Composting For Disposal Of Animal Waste
I recently attended a "how to" meeting for "on-farm composting" of manure and dead animals. Sponsored by the Kansas Department of Health and Environment (state regulatory agency), the meeting highlighted the latest research on composting by Kansas State University, the Kansas Livestock Association and Franklin Haywood of pH Environmental, LLC.
Composting is a biological process that converts heterogeneous organic matter (manure, dead animals, plant material, etc.) into a more homogeneous, humus-like material. As soon as the appropriate materials are piled together, microorganisms almost immediately begin to consume the oxygen and the temperature within the organic pile increases rapidly to 120-140 degrees Fahrenheit. The high temperature is needed for a period of time to eliminate any harmful pathogens, weeds, diseases and insects and aid in the decomposition of the waste material and elimination of the odor. After the process is completed (90 to 120 days) with proper maintenance and temperature monitoring, the waste material is ready as a dark brown to black earthy smelling organic material for land application. It has the look and feel of humus or peat material that a person can buy at the garden supply retailer.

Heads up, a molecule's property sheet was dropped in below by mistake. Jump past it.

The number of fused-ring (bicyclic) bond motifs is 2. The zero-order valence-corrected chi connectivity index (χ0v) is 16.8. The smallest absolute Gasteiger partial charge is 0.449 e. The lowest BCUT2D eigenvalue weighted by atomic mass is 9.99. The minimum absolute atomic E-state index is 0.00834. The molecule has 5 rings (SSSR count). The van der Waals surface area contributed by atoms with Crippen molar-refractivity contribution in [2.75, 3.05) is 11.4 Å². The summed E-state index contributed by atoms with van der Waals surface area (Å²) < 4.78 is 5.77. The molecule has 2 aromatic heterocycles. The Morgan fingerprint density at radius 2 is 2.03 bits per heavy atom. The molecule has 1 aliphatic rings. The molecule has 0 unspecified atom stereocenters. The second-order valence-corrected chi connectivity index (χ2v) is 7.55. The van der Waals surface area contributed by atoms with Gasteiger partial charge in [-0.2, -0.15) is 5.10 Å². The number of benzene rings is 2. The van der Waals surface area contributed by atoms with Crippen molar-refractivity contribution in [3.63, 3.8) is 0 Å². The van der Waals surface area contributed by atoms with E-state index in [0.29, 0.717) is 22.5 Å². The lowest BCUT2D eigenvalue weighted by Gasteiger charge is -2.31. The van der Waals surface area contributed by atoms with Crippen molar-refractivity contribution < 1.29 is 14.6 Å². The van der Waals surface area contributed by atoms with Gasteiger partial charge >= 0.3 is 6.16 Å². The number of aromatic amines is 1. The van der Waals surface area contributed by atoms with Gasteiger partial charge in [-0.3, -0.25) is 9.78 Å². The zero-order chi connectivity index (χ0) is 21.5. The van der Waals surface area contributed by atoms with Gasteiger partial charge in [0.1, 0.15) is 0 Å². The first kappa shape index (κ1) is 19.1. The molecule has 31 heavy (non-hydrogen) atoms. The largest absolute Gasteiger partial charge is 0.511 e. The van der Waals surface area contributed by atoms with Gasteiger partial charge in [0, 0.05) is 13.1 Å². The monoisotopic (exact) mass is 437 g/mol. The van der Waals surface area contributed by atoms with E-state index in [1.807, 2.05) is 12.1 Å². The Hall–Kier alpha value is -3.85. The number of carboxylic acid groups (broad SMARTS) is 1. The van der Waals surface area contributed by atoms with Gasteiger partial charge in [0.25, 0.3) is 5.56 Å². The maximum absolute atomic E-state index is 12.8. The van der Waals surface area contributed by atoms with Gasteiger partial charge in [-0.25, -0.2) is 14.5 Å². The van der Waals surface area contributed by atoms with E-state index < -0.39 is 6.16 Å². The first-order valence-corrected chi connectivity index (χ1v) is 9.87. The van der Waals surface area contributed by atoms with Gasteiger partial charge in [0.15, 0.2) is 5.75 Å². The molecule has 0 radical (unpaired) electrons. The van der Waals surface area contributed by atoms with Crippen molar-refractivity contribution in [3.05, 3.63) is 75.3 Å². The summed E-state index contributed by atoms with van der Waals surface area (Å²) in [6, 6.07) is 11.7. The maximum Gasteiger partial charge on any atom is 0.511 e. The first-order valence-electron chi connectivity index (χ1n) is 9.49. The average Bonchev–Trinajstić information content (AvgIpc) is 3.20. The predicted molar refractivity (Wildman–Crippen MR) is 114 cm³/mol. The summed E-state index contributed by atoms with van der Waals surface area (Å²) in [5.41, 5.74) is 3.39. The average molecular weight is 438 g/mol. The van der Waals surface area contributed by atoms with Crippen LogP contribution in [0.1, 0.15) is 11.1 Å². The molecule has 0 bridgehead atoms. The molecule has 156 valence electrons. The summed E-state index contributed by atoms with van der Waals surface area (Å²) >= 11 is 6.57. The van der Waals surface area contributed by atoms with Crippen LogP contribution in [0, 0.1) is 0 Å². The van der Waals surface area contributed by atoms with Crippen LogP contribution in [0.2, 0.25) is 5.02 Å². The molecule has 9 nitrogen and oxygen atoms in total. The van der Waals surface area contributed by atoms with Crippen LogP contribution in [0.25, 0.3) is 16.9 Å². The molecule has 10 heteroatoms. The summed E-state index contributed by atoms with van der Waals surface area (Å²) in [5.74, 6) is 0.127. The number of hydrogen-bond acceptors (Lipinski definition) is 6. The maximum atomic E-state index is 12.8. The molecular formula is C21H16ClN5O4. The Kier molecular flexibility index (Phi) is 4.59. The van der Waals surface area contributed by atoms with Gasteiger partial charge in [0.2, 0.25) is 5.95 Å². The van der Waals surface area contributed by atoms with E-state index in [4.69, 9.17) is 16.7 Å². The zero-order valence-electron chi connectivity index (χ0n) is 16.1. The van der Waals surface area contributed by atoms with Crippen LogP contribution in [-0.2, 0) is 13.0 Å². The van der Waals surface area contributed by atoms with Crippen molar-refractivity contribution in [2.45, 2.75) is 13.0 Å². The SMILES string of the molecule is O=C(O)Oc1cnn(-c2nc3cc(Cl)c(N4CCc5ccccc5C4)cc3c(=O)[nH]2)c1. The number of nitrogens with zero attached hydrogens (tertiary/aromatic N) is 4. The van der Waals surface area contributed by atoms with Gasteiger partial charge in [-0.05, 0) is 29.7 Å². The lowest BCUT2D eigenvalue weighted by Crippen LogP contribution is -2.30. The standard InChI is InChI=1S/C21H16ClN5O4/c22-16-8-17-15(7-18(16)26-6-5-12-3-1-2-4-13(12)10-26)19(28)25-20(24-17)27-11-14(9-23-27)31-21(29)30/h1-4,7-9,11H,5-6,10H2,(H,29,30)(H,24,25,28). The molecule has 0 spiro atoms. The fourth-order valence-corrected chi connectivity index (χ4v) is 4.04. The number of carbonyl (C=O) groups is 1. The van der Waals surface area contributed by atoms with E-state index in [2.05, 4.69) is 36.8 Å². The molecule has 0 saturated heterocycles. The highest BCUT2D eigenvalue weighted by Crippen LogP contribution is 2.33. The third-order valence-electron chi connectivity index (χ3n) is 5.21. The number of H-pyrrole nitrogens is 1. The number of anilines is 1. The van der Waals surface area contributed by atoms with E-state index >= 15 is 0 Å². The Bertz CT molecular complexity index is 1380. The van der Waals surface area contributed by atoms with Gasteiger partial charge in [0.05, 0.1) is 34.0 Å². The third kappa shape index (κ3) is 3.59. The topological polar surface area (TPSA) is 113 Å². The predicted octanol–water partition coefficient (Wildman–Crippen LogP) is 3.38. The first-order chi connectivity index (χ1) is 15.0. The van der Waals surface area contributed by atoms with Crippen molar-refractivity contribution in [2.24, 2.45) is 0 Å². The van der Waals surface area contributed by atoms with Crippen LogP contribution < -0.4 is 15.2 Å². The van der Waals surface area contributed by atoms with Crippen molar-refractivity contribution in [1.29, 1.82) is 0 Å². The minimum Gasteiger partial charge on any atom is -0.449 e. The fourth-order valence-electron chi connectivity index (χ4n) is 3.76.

Compost is not considered a fertilizer, but as a soil amendment that will increase organic matter and improve the overall structure of the soil. It does contain a stable form of nitrogen that is less likely to leach into the water supplies. From an environmental point of view, it has many benefits, but farmers and producers will determine over time whether there are real economic benefits to it's use for crop production.
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